Also On: PS4
Publisher: Square Enix
Developer: Square Enix/Armor Project/Bird Studio
As much as I’d like to pretend otherwise, I’m not a particularly creative person, at least when it comes to video games. Give me a wide open world with no directions or set goals, and I become paralyzed with indecision. It’s a big reason why I’ve never been able to get into games like Minecraft, Terreria, or even Don’t Starve, despite repeated attempts. I’ll take a linear plot and clear objectives any day of the week.
This explains why I’m such a fan of Dragon Quest Builders. While, at heart, it’s not all that different from Minecraft — you’re still in a sandbox, able to build things to your heart’s content — it gives the game an RPG sheen that makes it much easier for people like me, who have neither the time nor the inclination nor the talent to, say, build a space shuttle or create a scale model of my bedroom. There’s a story here, complete with chapters: you’re the Legendary Builder, and it’s up to you to restore humanity’s imagination and overthrow the evil Dragonlord. There are quests. There are enemies to fight. Essentially, this is a game that takes the best parts of both worlds, crams them together, and makes something well worth a look.
What makes it work, I think, is that it doesn’t demand too much of players. That’s not to say it’s not a demanding game, or that it’s too easy. Rather, I mean that it has a low barrier to entry. Being a Dragon Quest fan probably helps you enjoy it more, but it’s not like being deeply immersed in the franchise’s lore is a prerequisite for enjoying the game. Similarly, it doesn’t expect you to memorize all kinds of crazy controls, or learn lots and lots of different skills. Everything — from crafting, to combat, to movement, to the camera — is wonderfully intuitive.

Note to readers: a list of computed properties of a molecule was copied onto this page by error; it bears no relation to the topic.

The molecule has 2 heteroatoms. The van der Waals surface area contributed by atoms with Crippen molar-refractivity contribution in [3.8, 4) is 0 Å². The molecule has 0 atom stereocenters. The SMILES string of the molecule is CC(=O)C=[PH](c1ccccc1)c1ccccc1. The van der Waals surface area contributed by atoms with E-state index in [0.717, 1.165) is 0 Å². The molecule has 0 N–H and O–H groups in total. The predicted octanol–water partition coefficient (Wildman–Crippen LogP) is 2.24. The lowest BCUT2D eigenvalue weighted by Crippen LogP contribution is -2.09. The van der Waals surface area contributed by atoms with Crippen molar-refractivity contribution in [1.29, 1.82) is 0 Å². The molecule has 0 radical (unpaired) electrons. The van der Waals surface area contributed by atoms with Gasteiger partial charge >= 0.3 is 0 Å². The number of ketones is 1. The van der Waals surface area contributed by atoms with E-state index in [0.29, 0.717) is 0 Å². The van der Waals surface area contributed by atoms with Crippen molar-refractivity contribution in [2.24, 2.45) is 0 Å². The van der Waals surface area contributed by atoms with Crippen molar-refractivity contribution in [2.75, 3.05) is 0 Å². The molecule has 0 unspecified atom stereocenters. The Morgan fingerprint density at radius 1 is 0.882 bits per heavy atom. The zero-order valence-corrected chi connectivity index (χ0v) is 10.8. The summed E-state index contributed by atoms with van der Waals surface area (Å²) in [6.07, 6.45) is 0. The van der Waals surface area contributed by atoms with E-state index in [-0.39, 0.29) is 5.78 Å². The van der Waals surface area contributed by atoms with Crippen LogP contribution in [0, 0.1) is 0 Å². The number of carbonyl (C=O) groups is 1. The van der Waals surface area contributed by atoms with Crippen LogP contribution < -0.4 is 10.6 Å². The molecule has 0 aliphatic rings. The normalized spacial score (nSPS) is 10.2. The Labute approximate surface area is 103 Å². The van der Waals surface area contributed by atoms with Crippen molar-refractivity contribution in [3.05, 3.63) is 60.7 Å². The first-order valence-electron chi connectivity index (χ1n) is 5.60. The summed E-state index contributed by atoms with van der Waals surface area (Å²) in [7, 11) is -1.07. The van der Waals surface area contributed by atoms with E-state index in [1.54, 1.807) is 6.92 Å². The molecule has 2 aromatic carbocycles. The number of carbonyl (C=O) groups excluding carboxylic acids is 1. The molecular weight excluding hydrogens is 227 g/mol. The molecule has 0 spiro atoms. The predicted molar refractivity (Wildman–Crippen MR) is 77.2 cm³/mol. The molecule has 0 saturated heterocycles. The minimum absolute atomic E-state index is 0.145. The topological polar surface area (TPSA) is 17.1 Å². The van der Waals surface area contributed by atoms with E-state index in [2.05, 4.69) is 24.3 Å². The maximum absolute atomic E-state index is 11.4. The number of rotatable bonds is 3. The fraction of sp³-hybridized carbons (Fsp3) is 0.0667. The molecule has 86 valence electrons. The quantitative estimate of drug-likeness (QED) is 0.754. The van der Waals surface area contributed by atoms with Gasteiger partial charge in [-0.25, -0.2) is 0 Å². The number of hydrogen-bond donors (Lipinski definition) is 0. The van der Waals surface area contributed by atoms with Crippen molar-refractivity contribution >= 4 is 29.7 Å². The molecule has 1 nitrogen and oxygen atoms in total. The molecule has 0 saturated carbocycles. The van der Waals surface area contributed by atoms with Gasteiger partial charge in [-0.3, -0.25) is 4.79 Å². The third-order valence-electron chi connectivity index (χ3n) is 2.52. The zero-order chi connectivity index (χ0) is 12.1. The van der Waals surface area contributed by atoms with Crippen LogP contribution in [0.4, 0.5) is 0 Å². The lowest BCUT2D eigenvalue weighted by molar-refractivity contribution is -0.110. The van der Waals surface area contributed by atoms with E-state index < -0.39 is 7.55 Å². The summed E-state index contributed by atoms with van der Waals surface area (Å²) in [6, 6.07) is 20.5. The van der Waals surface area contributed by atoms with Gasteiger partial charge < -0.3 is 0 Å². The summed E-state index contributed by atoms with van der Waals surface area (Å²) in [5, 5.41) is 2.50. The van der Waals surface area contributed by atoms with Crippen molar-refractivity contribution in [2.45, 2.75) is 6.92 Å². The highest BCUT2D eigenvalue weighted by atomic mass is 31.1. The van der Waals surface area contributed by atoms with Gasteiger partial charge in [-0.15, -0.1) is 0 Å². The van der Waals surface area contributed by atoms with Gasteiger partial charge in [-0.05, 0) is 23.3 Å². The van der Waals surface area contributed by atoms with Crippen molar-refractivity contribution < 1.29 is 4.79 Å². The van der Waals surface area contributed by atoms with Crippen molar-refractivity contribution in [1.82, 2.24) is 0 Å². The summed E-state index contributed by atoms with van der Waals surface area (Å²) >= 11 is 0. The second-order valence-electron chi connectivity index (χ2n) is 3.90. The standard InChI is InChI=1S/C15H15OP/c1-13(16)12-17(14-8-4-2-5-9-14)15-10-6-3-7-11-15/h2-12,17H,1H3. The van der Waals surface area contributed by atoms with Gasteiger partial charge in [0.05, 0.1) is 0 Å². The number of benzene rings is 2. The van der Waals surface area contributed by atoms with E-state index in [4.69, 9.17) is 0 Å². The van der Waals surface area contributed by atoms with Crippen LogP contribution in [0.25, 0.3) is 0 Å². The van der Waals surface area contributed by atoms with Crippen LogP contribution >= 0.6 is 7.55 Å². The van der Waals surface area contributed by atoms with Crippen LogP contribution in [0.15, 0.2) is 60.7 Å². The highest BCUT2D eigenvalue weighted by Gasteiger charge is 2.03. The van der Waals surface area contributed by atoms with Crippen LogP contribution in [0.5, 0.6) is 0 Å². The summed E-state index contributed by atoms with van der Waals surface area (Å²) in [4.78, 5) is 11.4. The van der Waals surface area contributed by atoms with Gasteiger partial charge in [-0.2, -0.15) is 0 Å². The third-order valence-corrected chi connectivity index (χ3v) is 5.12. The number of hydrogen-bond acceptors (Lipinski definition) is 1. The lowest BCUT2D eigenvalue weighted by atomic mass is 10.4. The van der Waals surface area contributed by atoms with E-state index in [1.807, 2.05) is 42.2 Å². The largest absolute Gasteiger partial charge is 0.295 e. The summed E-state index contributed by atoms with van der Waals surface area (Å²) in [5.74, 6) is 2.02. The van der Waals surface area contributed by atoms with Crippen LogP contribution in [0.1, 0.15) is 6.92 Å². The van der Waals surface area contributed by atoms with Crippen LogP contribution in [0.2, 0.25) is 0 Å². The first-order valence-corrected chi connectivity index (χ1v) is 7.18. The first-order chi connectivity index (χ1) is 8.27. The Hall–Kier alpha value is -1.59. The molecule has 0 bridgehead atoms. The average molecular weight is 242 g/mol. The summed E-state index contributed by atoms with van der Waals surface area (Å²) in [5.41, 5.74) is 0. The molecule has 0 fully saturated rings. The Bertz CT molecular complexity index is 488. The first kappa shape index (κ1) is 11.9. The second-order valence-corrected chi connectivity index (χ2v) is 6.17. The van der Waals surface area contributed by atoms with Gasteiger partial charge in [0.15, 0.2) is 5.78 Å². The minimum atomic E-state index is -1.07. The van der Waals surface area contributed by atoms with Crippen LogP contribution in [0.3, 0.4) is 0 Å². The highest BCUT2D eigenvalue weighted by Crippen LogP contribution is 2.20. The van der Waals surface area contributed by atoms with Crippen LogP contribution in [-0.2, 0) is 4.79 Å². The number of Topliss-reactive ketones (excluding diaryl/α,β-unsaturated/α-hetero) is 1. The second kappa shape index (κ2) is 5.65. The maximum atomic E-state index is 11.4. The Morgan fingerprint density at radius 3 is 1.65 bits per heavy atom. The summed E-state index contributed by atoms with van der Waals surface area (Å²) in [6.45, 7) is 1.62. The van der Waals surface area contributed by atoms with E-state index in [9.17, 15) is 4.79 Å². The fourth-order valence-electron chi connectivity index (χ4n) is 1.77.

Of course, what probably helps even more is that Dragon Quest Builders knows how to suck you in and keep you interested. The game is broken down into chapters, with each chapter representing a new area of the game opening up to you. It’s an interesting way of setting things up, and it makes the sheer size of the world seem a little less intimidating — which is a good thing, because Dragon Quest Builders’ world is pretty sizeable.
But, I want to emphasize, not so sizeable that it’ll throw off people who find the prospect of another Minecraft to be a little daunting. Dragon Quest Builders will undoubtedly scratch the itch of any Minecraft/Terraria fans looking for their next favourite game, but it’s accessible enough that RPG fans should enjoy it, too.